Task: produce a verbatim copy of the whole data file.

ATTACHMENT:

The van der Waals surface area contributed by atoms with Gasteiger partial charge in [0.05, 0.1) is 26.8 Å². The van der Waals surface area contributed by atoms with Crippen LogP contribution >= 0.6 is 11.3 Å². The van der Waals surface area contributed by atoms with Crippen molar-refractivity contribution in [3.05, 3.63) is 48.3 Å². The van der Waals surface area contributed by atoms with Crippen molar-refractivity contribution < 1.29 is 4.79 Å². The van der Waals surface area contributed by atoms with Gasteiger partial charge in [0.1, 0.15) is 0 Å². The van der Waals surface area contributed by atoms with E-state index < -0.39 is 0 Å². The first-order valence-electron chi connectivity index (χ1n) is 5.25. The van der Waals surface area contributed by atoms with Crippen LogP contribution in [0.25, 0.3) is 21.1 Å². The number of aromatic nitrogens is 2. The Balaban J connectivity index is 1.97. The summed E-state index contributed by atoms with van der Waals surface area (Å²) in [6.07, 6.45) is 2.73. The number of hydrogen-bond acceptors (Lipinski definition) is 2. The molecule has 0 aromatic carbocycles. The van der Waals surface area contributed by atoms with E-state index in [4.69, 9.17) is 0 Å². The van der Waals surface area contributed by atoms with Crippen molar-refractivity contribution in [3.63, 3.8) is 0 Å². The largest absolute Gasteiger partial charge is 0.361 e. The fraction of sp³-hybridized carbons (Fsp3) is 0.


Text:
The van der Waals surface area contributed by atoms with Gasteiger partial charge in [0.05, 0.1) is 26.8 Å². The van der Waals surface area contributed by atoms with Crippen LogP contribution >= 0.6 is 11.3 Å². The van der Waals surface area contributed by atoms with Crippen molar-refractivity contribution in [3.05, 3.63) is 48.3 Å². The van der Waals surface area contributed by atoms with Crippen molar-refractivity contribution < 1.29 is 4.79 Å². The van der Waals surface area contributed by atoms with Gasteiger partial charge in [0.1, 0.15) is 0 Å². The van der Waals surface area contributed by atoms with E-state index < -0.39 is 0 Å². The first-order valence-electron chi connectivity index (χ1n) is 5.25. The van der Waals surface area contributed by atoms with Crippen LogP contribution in [0.25, 0.3) is 21.1 Å². The number of aromatic nitrogens is 2. The Balaban J connectivity index is 1.97. The summed E-state index contributed by atoms with van der Waals surface area (Å²) in [6.07, 6.45) is 2.73. The number of hydrogen-bond acceptors (Lipinski definition) is 2. The molecule has 0 aromatic carbocycles. The van der Waals surface area contributed by atoms with E-state index in [4.69, 9.17) is 0 Å². The van der Waals surface area contributed by atoms with Crippen molar-refractivity contribution in [3.63, 3.8) is 0 Å². The largest absolute Gasteiger partial charge is 0.361 e. The fraction of sp³-hybridized carbons (Fsp3) is 0.